Apple has published a Newsroom story today highlighting its Teacher Coding Academies and how the educators that are attending them are making an impact on their students and local communities.

Apple’s Teacher Coding Academies are open to teachers from all levels and run during the summer. Apple notes that those who attended this year had a common goal of helping students learn to code and how to use the skill to make positive change.

The elementary, high school and college educators who attended this summer’s academies came from different states, schools and backgrounds — but they all shared one new and very important responsibility: shepherding their students into a world where coding is a common language. The teachers are determined not only to teach their students about coding, but to show them how they can channel that knowledge to make the world a better place, starting with their communities. On that front, they’re leading by example.

During the program, teachers worked on developing their own apps to serve their local communities.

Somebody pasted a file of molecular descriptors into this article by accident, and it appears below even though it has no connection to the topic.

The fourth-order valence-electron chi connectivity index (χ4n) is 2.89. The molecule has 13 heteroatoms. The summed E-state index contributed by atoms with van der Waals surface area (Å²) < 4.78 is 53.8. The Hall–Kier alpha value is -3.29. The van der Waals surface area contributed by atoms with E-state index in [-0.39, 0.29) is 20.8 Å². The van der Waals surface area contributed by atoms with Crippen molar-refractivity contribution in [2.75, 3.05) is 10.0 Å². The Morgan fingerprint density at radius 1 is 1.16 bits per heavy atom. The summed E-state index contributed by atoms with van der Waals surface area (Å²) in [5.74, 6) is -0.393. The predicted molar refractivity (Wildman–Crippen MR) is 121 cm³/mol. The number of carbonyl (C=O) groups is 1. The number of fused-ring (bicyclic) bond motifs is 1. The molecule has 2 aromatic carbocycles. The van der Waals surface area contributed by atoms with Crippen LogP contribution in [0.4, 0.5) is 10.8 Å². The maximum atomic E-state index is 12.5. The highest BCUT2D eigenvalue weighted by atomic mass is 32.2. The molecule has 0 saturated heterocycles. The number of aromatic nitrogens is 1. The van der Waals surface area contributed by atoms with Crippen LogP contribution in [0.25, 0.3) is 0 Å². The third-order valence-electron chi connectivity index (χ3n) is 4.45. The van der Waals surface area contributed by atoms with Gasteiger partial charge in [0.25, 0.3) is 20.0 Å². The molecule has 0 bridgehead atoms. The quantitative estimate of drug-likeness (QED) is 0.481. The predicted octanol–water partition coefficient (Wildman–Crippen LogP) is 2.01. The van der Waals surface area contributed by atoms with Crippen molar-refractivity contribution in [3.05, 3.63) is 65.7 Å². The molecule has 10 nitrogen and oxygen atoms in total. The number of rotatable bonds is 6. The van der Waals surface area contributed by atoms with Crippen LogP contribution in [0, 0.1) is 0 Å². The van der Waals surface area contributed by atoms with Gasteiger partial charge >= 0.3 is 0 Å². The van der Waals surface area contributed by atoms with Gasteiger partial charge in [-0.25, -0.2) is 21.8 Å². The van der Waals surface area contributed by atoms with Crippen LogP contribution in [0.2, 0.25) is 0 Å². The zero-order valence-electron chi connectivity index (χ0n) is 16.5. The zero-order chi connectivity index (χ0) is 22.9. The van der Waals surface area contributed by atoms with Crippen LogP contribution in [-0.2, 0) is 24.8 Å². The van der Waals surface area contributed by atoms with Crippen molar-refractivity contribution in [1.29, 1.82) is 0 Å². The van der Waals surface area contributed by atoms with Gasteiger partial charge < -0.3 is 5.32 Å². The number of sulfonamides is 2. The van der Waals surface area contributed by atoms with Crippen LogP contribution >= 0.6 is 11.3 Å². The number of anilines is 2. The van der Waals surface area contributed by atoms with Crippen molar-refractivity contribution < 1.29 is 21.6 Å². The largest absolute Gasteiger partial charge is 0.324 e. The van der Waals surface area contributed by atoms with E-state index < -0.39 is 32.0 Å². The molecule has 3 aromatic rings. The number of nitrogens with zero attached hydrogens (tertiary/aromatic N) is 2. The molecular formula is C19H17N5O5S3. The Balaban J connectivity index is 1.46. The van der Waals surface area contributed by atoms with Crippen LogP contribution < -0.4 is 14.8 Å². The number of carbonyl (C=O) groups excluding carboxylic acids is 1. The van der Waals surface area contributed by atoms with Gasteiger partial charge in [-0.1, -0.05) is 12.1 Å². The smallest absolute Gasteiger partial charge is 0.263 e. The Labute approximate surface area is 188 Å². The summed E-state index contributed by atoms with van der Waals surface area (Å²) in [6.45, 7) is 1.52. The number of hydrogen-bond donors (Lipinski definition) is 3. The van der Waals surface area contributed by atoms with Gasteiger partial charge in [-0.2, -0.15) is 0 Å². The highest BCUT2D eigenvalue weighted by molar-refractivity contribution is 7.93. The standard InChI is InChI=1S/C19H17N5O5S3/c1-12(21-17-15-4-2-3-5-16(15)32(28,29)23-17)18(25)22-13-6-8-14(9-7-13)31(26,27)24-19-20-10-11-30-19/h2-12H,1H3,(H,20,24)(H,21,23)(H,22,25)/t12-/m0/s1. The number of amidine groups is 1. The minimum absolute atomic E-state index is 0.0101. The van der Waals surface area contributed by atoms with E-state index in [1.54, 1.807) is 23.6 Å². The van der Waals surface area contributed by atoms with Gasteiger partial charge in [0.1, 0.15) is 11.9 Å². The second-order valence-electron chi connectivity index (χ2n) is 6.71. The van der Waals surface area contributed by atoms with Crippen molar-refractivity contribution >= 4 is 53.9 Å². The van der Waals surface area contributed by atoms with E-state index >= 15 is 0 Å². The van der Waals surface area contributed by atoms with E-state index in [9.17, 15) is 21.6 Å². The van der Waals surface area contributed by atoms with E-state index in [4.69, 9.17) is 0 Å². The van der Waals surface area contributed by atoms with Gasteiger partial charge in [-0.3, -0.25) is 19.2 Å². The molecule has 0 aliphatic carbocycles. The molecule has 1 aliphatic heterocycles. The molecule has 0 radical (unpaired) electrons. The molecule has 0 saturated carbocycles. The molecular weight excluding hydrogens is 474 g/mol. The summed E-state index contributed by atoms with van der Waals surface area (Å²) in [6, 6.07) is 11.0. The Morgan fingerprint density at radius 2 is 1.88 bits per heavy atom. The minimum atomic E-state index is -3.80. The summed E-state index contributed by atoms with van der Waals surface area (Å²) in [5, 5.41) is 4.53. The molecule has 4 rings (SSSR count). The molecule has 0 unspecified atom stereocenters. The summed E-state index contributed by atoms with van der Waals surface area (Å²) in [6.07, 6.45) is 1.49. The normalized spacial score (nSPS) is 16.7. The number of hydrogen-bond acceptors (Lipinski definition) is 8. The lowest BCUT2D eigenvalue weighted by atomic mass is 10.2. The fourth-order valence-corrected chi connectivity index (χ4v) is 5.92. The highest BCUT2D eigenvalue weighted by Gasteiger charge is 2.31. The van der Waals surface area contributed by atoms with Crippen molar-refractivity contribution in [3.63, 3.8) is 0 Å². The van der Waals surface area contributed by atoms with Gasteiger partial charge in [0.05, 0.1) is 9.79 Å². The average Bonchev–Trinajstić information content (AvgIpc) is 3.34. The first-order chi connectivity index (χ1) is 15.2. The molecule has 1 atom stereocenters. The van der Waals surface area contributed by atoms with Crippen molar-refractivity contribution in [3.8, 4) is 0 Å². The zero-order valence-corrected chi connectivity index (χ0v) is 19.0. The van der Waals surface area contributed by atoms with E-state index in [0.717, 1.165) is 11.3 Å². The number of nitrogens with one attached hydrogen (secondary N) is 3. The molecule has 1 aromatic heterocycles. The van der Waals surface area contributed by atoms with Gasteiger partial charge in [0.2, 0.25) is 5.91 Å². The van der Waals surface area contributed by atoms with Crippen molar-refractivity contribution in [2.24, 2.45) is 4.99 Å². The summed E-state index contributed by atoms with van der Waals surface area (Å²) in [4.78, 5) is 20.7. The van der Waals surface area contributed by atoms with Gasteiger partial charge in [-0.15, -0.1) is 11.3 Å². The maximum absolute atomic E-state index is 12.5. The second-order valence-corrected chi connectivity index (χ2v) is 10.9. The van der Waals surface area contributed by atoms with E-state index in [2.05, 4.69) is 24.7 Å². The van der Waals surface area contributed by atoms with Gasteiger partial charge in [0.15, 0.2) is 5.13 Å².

In Boise, the teachers designed an app to help the police department better serve and communicate with the city’s homeless population, connecting the community to open shelter beds and food banks.

In Austin, teachers focused on Ronald McDonald House, a charity that provides housing for families whose children are receiving critical medical care. In this case, they created an app prototype to help families communicate with the charity during their stay.

And in Columbus, the educators devised an app that helps firefighters log and monitor the amount of time they were exposed to dangerous carcinogens while on the job.

The 2018 Texas teacher of the year, Tara Bordeaux, attended the training this summer and came away inspired and impressed.
“The training makes you feel like you really can accomplish anything,” says Bordeaux. “It was really a once-in-a-lifetime experience.”
Further, she compared Apple’s Teacher Coding Academies to previous trainings she’s done.
“I’ve been to coding trainings and those were kind of stiff and hard to understand,” says Bordeaux. “I felt like people were expecting me to have more of a background in coding than I actually had. But that was completely the opposite with Apple. By the time the week is over you feel confident enough to go back to your classrooms and pass the skills on to your students.”
Check out the full Newsroom post here.

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Michael Potuck

Michael is an editor for 9to5Mac. Since joining in 2016 he has written more than 3,000 articles including breaking news, reviews, and detailed comparisons and tutorials.